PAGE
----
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Sommelier Insights: How to thrive while your tasting room is shut

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02/04/2021 Even if potential customers can’t visit you in person, you can still reach them thanks to the reach and potency of the internet.

Tastings rooms are crucial for wineries. They allow you to interact with your customers, to introduce them to your culture in a friendly and intimate way. They’re places of education and enjoyment. At their best, tasting rooms facilitate a sort of gentle seduction, where customers learn what is special about your wines and go away enthused, acting as unpaid salespeople in the process.

As we all know, that hasn’t really been possible in the past year. Covid-19 has made this crucial interaction largely impossible, either through government restrictions or customer hesitance. How then, is it possible to reach your customers in the same way? Well, there is a very good alternative: online.

In a sense, this is a good time for businesses to have to endure a Pandemic. Had it happened 20 years ago, it would have been much harder for wineries to reach customers. But in a world where people live out their existence online - chatting to friends, getting the news, shopping - it’s increasingly easy to reach your potential customers. The key is to send the right messages to the right people.

Luckily, plenty of companies have been this way before. There’s a lot of wisdom available about how to reach those people who are most likely to want to buy your wines. You can build a strong, welcoming online community around your winery that will outlast this current Pandemic and continue to benefit you for years to come. Here’s how:

Create a customer journey

Social media platforms like Instagram and Facebook allow for excellently targeted advertising, so you can reach the customers most likely to want to buy your wines. Once you have their attention, you need a call to action - something exciting and intriguing that will get them to sign up to your mailing list. Once there, it’s up to you to enthuse and engage them.

A good example of how that might be done is provided by the Angeleno Wine Company, whose emails are a blend of news about the winery and personal reflections from the founders and co-owners, all written in a friendly, warm, engaging way. It makes you want to find out more about their products and to support their company.  

Collect as much information as you can

Yes, it sounds a little creepy - but if you want to make sure you’re targeting the right people, you need to know who the right people are. Once you have that information, you can offer customers tailored offers - some people might prefer red to white wine, for example, while others might spend $300 rather than $600. All of this information is valuable for you in terms of selling wine, so you should be collecting it.

One useful tool for ensuring you reach the people who are really interested in your product is Facebook Pixel, which allows you to advertise to those who have visited your website, perhaps browsed your wines, but decided not to buy. With this tool, you can remind them of what it was they found so appealing.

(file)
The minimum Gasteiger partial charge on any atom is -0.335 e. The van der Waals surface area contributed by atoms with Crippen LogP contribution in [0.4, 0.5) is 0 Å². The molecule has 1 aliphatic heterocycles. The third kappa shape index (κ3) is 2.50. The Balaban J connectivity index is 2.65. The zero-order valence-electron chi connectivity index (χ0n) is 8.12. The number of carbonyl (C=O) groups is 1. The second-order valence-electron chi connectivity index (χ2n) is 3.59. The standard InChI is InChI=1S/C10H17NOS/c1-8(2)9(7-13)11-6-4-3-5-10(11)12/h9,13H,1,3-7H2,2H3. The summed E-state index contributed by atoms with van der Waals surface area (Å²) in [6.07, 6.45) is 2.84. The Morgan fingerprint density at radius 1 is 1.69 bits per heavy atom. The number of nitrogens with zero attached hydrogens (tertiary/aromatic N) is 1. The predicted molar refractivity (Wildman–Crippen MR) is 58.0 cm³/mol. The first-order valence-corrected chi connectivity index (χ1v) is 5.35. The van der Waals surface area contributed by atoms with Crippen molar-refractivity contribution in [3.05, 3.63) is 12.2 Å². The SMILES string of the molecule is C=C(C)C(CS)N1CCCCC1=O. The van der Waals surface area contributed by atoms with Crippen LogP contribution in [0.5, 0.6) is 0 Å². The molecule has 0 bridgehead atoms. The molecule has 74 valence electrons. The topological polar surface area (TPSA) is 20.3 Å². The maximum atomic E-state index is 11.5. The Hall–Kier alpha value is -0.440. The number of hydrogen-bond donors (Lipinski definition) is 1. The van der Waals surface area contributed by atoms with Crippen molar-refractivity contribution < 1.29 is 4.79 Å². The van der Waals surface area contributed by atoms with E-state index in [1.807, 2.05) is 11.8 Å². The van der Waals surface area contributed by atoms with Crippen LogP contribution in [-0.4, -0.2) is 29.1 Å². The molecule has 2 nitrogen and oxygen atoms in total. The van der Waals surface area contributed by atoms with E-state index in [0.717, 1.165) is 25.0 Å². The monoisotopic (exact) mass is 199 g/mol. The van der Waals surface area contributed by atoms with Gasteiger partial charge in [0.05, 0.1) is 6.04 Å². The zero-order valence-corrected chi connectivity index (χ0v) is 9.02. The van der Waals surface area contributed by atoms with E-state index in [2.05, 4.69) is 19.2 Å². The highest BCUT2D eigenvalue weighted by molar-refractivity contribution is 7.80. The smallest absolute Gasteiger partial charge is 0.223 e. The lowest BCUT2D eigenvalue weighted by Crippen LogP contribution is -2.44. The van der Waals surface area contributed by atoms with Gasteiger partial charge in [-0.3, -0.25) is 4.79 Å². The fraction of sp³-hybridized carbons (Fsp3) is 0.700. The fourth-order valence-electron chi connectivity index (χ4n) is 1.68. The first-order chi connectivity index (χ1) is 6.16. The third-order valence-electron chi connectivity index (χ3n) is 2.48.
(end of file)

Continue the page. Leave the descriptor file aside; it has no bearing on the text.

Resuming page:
Make it Interesting!

This might seem obvious, but judging by some marketing efforts it isn’t. If you’re trying to get customers to buy your wine, you have to be engaging and human. It doesn’t matter how good your wine is; they can’t taste it like at your winery. What matters is if you can express in an eloquent and easy-going way what makes you special.

A good example is Gallica, based in the Napa Valley. Simple, descriptive language paints an enticing picture; there’s plenty of useful information, particularly in the descriptions of wines, for the company’s engaged customers. The web copy brings you in without overwhelming you with detail; the pen-pix of the small Gallicia team is informative and interesting without gushing. All told once you’ve spent ten minutes on the website you want to try the wine.

Gallica Wines

Gallica Wine, Source: Gallica

What are the experts in other areas doing?

It’s easy to look at how other wineries are doing things and think - I’ll do that, but a little bit different. You can see that happening in real-time; wine, like any industry, has a tendency to groupthink that can be comforting but is rarely good for the producer or the customer. Why not take a look at best practices in other spheres? A good example is Schweppes Canada’s website, which takes their products’ most distinctive aspect - the bubbles - and makes it a joyous theme for the entire website. What you can achieve is obviously based on budget and time constraints, but Schweppes’ efforts are a reminder that the safe, easy option is rarely the best one.

Think about how people are living now

Life has changed and, as much as many of us would like things to go back to how they were before, there’s no guarantee that they will. You have to be engaged with how people are living now, rather than how they did in 2019. One thing to think about is this: how are people engaging with each other at the moment when human contact is more difficult? Lots are sending gifts in lieu of human contact - take a look at how Argyle Winery in Dundee, Oregon, has put together gift packs as an example of how it can be done.

Header image - Gallica Wine, Source: Gallica